John McLaughlin and Tony Fabrizio are founding partners of Fabrizio, McLaughlin & Associates, a firm specializing in strategic consulting and public opinion polling. They have done work for more than eight U.S. senators and twenty-four congressmen, as well as such organizations as the Republican National Committee, Empower America, and National Review.

The results of a special Election Day poll of 1,000 Americans who voted on November 8, 1994, show very strong public opposition to the stationing of U.S. troops on the Golan Heights.

The findings of four questions sponsored by the Middle East Quarterly and carried out by our polling firm demonstrate that American voters reject the use of American troops as peacekeepers on the Golan Heights. This suggests that a policy initiative by the Clinton administration that ignores American voter opinion is doomed to be extremely unpopular, very unreliable, and headed for failure. Such a failure could have grave consequences for the United States, Israel, and America's other allies in the Middle East. Placing American troops on the Golan Heights after an Israeli withdrawal is most likely to further erode Bill Clinton's standing among the voters; yes, the president could become even more unpopular than he now is.


All polls try to sample a representative cross-section of the population; an election-day survey of actual voters is truly the best gauge of voter opinion, for it includes only those citizens who choose to vote, and thereby shape public policy with their vote. The election results of November 8, 1994, have special importance because that election constituted a watershed in American electoral history.

Our survey was conducted via telephone as the polls closed across America. For this sample of one thousand voters, the accuracy is within plus or minus 3.1 percent at a 95 percent confidence interval.

Constructing a sample to reflect actual voter turnout, the poll showed that American voters more often disliked Bill Clinton than liked him, were almost three times more likely to be conservative than liberal, favored smaller government, preferred Dole for president over Clinton or Perot, and were broadly opposed to using American troops as peacekeepers on the Golan Heights.


"As part of a peace agreement between Israel and Syria, which will lead to a complete withdrawal of Israeli troops from the Golan Heights, there is a plan to place American troops between Israel and Syria on the Golan Heights. Do you favor or oppose this plan to put American soldiers on the Golan Heights?"

About two-thirds of the U.S. electorate, 64.3 percent, oppose a peace agreement between Israel and Syria that withdraws Israeli troops from the Golan Heights and places U.S. troops there.

The size and breadth of voter opposition to American peacekeepers on the Golan Heights speaks for itself. The majority of American voters opposed this policy in every geographic region, across every ideological segment; whether they voted for a Republican or Democrat for Congress; across the spectrum of major presidential choices for 1996--whether they support Clinton, Dole, Perot, or are undecided; across every major religious group; and opposition is very high among voters of the likely age for military service, between eighteen- and twenty-five-years-old.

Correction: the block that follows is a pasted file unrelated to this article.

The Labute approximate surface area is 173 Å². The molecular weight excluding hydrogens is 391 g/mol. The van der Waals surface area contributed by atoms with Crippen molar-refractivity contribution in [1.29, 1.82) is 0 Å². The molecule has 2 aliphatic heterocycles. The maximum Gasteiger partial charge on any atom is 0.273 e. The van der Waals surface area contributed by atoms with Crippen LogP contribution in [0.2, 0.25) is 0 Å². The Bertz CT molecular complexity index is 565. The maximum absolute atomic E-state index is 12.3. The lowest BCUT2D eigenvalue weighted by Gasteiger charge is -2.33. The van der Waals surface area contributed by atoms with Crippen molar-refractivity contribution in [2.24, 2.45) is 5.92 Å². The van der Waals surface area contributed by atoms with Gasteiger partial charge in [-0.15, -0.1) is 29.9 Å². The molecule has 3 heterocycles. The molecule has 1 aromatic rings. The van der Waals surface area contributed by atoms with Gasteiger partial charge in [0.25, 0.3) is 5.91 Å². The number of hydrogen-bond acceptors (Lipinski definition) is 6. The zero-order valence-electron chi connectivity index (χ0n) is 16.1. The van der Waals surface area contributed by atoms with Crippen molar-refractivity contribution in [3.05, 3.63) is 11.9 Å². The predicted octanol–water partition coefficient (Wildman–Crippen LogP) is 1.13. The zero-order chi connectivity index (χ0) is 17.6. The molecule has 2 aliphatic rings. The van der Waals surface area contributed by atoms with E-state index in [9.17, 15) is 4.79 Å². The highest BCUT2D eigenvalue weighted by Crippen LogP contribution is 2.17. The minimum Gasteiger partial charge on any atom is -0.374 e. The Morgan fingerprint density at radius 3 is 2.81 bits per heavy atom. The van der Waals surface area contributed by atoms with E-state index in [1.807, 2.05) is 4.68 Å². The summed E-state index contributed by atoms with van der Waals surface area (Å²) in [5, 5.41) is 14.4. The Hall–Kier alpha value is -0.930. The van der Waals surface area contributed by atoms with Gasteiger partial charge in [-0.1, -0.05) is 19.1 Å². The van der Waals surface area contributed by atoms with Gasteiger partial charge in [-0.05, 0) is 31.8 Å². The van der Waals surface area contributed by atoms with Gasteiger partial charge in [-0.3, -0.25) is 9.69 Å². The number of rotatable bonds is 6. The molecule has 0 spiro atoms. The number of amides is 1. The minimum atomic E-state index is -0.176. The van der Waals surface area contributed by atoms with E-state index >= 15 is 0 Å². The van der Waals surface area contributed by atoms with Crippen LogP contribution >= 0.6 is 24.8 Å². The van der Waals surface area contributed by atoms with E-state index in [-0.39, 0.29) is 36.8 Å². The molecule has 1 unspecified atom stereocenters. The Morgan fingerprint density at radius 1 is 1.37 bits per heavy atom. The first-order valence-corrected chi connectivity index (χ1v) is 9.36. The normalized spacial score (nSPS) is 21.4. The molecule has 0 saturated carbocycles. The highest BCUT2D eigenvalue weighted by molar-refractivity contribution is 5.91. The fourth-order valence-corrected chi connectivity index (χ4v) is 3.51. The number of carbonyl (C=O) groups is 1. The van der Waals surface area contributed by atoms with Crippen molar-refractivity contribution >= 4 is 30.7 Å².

Most disturbing to President Clinton, and certainly his political advisors, must be the fact that his core base of support among liberals and Democrats opposes the placing of U.S. peacekeepers on the Golan. At the same time, Clinton's opposition among Republicans, conservatives, and Perot voters is even greater. With a public opinion dynamic of this sort, a Golan Heights policy failure could prompt severe voter backlash against Bill Clinton and the Democrats.


"Recalling previous American experiences with peacekeeping missions, would you be more or less likely to favor placing American troops on the Golan Heights?"

An almost identical majority of voters, 64.8 percent, is less likely to favor placing American troops on the Golan when they think back to previous American peacekeeping missions. Recalling these various missions seems to solidify the sizable majority opposition to peacekeeping on the Golan.

Again, the voting pattern is broad and extends across every voter segment. Of special concern for President Clinton must be the result showing that seeing the Golan mission in the context of previous missions increases voter opinion unfavorable to him. Among the four in ten voters favorable to Clinton, a majority opposes U.S. troops on the Golan. Even more distressing for the president is the result showing that among the almost half of the electorate, 47.2 percent, unfavorable to Clinton, an even larger share opposes U.S. troops on the Golan.


"Do you favor or oppose requiring President Clinton to obtain the approval of Congress before placing American troops on the Golan Heights?"